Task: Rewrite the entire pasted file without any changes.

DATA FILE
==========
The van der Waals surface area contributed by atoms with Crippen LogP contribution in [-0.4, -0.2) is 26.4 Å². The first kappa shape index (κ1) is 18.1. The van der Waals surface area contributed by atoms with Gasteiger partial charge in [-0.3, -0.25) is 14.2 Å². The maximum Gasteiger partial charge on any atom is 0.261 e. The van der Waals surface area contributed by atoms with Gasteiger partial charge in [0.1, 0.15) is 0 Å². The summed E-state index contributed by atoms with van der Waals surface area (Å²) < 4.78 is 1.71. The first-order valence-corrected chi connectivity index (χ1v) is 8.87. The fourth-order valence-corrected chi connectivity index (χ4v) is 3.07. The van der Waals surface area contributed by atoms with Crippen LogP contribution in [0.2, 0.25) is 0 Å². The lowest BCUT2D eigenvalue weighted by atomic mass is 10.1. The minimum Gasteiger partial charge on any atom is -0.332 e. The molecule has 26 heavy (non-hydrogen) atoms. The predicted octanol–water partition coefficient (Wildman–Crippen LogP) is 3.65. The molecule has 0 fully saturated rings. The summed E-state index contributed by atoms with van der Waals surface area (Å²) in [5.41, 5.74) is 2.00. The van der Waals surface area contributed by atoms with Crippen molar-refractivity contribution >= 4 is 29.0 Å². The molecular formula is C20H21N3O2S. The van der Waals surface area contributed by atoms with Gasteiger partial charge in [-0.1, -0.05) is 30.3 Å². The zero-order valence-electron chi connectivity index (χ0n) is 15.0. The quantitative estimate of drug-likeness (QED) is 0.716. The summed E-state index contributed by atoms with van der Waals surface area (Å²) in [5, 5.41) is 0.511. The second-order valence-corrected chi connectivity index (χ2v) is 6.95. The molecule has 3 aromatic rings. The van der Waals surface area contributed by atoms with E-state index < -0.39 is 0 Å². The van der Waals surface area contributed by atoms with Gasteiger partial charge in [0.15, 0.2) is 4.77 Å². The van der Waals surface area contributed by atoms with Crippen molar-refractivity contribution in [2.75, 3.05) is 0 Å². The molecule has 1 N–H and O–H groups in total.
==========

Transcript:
The van der Waals surface area contributed by atoms with Crippen LogP contribution in [-0.4, -0.2) is 26.4 Å². The first kappa shape index (κ1) is 18.1. The van der Waals surface area contributed by atoms with Gasteiger partial charge in [-0.3, -0.25) is 14.2 Å². The maximum Gasteiger partial charge on any atom is 0.261 e. The van der Waals surface area contributed by atoms with Gasteiger partial charge in [0.1, 0.15) is 0 Å². The summed E-state index contributed by atoms with van der Waals surface area (Å²) < 4.78 is 1.71. The first-order valence-corrected chi connectivity index (χ1v) is 8.87. The fourth-order valence-corrected chi connectivity index (χ4v) is 3.07. The van der Waals surface area contributed by atoms with Crippen LogP contribution in [0.2, 0.25) is 0 Å². The lowest BCUT2D eigenvalue weighted by atomic mass is 10.1. The minimum Gasteiger partial charge on any atom is -0.332 e. The molecule has 26 heavy (non-hydrogen) atoms. The predicted octanol–water partition coefficient (Wildman–Crippen LogP) is 3.65. The molecule has 0 fully saturated rings. The summed E-state index contributed by atoms with van der Waals surface area (Å²) in [5.41, 5.74) is 2.00. The van der Waals surface area contributed by atoms with Crippen molar-refractivity contribution >= 4 is 29.0 Å². The molecular formula is C20H21N3O2S. The van der Waals surface area contributed by atoms with Gasteiger partial charge in [-0.1, -0.05) is 30.3 Å². The zero-order valence-electron chi connectivity index (χ0n) is 15.0. The quantitative estimate of drug-likeness (QED) is 0.716. The summed E-state index contributed by atoms with van der Waals surface area (Å²) in [5, 5.41) is 0.511. The second-order valence-corrected chi connectivity index (χ2v) is 6.95. The molecule has 3 aromatic rings. The van der Waals surface area contributed by atoms with E-state index < -0.39 is 0 Å². The van der Waals surface area contributed by atoms with Gasteiger partial charge in [0.15, 0.2) is 4.77 Å². The van der Waals surface area contributed by atoms with Crippen molar-refractivity contribution in [2.75, 3.05) is 0 Å². The molecule has 1 N–H and O–H groups in total.